View this table:

    The University of Geneva's Hirschel recently presented data from the largest study yet done of STIs in chronically infected people. At a gathering known as the Retrovirus Conference held in Seattle, Washington, in February, Hirschel reported on the Swiss-Spanish Intermittent Treatment Trial, which recruited 133 people on HAART to stop their drugs every 8 weeks for 2 weeks. At 1 year, only 67 people remained in the trial, because, for safety reasons, people could continue only if they suppressed virus each time they went back on treatment. Of those 67, only 23 suppressed their virus after completely stopping treatment. There was no evidence that the people who did better had boosted immunity from intermittent exposure to their HIV. “I wouldn't argue with those who say the results are not encouraging,” says Hirschel.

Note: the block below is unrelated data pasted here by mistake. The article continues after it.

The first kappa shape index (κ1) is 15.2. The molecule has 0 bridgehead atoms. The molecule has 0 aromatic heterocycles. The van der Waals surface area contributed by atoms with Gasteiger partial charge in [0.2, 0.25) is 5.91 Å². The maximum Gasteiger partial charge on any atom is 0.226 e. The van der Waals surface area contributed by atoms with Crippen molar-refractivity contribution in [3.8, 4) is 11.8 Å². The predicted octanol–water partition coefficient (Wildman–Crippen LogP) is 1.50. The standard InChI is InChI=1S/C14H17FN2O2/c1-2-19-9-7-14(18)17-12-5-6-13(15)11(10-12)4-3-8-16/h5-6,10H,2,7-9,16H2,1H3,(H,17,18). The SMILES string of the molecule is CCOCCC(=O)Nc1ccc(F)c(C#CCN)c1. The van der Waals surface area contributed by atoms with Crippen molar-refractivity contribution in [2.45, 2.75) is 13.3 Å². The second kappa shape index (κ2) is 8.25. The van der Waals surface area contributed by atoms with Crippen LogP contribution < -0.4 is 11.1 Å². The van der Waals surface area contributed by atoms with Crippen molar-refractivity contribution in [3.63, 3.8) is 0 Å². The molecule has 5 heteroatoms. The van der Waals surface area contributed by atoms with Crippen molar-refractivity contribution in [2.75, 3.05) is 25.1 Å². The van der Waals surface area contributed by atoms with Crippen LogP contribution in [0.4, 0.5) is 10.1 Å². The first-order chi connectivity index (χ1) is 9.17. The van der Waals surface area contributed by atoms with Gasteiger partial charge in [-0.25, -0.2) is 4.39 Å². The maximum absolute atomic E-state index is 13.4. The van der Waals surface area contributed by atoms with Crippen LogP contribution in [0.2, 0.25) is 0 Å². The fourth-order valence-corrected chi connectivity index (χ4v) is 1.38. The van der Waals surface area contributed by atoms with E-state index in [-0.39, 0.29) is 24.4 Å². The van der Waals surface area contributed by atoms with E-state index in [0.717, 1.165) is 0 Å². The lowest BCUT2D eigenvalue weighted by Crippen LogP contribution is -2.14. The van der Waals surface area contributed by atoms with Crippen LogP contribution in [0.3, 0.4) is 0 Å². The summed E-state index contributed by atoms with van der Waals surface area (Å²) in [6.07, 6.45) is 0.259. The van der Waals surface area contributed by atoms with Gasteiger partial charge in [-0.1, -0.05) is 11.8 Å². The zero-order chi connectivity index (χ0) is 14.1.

One approach that might avoid some of the problems with STI in chronically infected people is to keep the drug withdrawal period short, so that HIV doesn't have a chance to spike. NIAID's Mark Dybul, working with Fauci, has studied a 7 day on/7 day off cycle in 10 people for 2 years, and, says Fauci, “they're doing very well.” Clinical trials of the concept are now enrolling patients in the United States. A trial called Staccato is recruiting 600 patients in Switzerland, Thailand, and Australia to compare the week on/week off approach to continuous therapy and, separately, an STI strategy of stopping treatment each time CD4s rise above 350.

    Disorganized resistance

    The combination of new toxicities, “pill fatigue,” and frequent changes in drug regimens is setting up conditions for the mother of all limitations: drug resistance.